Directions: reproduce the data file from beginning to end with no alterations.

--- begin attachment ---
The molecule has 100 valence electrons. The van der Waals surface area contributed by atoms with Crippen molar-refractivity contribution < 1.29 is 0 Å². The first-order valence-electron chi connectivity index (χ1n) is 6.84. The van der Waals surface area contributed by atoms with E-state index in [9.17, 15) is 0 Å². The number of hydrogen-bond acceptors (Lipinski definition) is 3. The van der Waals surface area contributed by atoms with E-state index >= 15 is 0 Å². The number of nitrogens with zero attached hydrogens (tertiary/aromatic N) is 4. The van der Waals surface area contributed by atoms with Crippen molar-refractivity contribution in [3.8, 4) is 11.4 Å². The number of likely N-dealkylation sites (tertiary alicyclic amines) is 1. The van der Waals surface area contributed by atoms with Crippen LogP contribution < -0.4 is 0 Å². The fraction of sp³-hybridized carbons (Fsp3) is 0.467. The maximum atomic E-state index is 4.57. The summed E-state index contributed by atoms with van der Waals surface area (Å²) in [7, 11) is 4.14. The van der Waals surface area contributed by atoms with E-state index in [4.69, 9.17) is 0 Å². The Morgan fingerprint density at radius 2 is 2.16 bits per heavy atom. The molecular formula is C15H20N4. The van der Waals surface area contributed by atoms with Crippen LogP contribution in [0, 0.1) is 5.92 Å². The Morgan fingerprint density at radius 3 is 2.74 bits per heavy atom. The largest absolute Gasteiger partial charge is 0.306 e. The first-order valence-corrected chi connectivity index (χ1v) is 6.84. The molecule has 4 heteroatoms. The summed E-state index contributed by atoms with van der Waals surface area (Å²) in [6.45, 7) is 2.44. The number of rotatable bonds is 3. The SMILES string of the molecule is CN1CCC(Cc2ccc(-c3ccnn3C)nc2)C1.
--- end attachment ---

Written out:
The molecule has 100 valence electrons. The van der Waals surface area contributed by atoms with Crippen molar-refractivity contribution < 1.29 is 0 Å². The first-order valence-electron chi connectivity index (χ1n) is 6.84. The van der Waals surface area contributed by atoms with E-state index in [9.17, 15) is 0 Å². The number of hydrogen-bond acceptors (Lipinski definition) is 3. The van der Waals surface area contributed by atoms with E-state index >= 15 is 0 Å². The number of nitrogens with zero attached hydrogens (tertiary/aromatic N) is 4. The van der Waals surface area contributed by atoms with Crippen molar-refractivity contribution in [3.8, 4) is 11.4 Å². The number of likely N-dealkylation sites (tertiary alicyclic amines) is 1. The van der Waals surface area contributed by atoms with Crippen LogP contribution < -0.4 is 0 Å². The fraction of sp³-hybridized carbons (Fsp3) is 0.467. The maximum atomic E-state index is 4.57. The summed E-state index contributed by atoms with van der Waals surface area (Å²) in [7, 11) is 4.14. The van der Waals surface area contributed by atoms with E-state index in [4.69, 9.17) is 0 Å². The Morgan fingerprint density at radius 2 is 2.16 bits per heavy atom. The molecular formula is C15H20N4. The van der Waals surface area contributed by atoms with Crippen LogP contribution in [0, 0.1) is 5.92 Å². The Morgan fingerprint density at radius 3 is 2.74 bits per heavy atom. The largest absolute Gasteiger partial charge is 0.306 e. The first-order valence-corrected chi connectivity index (χ1v) is 6.84. The molecule has 4 heteroatoms. The summed E-state index contributed by atoms with van der Waals surface area (Å²) in [6.45, 7) is 2.44. The number of rotatable bonds is 3. The SMILES string of the molecule is CN1CCC(Cc2ccc(-c3ccnn3C)nc2)C1.